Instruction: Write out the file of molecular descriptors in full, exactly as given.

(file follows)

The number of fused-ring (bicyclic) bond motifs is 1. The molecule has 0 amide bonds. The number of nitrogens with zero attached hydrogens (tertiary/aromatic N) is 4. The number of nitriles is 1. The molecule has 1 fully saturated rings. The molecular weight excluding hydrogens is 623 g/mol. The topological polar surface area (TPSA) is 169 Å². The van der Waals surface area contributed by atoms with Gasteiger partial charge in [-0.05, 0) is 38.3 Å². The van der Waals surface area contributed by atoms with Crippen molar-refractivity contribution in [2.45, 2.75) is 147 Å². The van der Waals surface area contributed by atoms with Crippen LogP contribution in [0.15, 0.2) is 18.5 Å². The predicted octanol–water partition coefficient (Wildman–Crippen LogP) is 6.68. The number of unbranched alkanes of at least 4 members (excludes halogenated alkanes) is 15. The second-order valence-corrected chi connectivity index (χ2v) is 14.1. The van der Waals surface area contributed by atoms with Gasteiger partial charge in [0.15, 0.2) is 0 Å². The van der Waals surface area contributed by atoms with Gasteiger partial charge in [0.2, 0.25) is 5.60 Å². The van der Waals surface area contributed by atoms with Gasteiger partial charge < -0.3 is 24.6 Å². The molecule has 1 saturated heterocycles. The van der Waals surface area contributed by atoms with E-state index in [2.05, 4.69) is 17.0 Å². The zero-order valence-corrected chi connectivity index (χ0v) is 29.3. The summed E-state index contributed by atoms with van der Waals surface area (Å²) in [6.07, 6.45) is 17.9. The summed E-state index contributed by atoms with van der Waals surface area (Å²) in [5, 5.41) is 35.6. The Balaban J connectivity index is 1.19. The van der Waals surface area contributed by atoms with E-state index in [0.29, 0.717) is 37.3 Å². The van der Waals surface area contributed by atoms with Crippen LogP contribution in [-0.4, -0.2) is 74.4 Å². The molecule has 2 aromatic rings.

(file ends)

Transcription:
The number of fused-ring (bicyclic) bond motifs is 1. The molecule has 0 amide bonds. The number of nitrogens with zero attached hydrogens (tertiary/aromatic N) is 4. The number of nitriles is 1. The molecule has 1 fully saturated rings. The molecular weight excluding hydrogens is 623 g/mol. The topological polar surface area (TPSA) is 169 Å². The van der Waals surface area contributed by atoms with Gasteiger partial charge in [-0.05, 0) is 38.3 Å². The van der Waals surface area contributed by atoms with Crippen molar-refractivity contribution in [2.45, 2.75) is 147 Å². The van der Waals surface area contributed by atoms with Crippen LogP contribution in [0.15, 0.2) is 18.5 Å². The predicted octanol–water partition coefficient (Wildman–Crippen LogP) is 6.68. The number of unbranched alkanes of at least 4 members (excludes halogenated alkanes) is 15. The second-order valence-corrected chi connectivity index (χ2v) is 14.1. The van der Waals surface area contributed by atoms with Gasteiger partial charge in [0.15, 0.2) is 0 Å². The van der Waals surface area contributed by atoms with Gasteiger partial charge in [0.2, 0.25) is 5.60 Å². The van der Waals surface area contributed by atoms with Gasteiger partial charge < -0.3 is 24.6 Å². The molecule has 1 saturated heterocycles. The van der Waals surface area contributed by atoms with E-state index in [2.05, 4.69) is 17.0 Å². The zero-order valence-corrected chi connectivity index (χ0v) is 29.3. The summed E-state index contributed by atoms with van der Waals surface area (Å²) in [6.07, 6.45) is 17.9. The summed E-state index contributed by atoms with van der Waals surface area (Å²) in [5, 5.41) is 35.6. The Balaban J connectivity index is 1.19. The van der Waals surface area contributed by atoms with E-state index in [0.29, 0.717) is 37.3 Å². The van der Waals surface area contributed by atoms with Crippen LogP contribution in [-0.4, -0.2) is 74.4 Å². The molecule has 2 aromatic rings.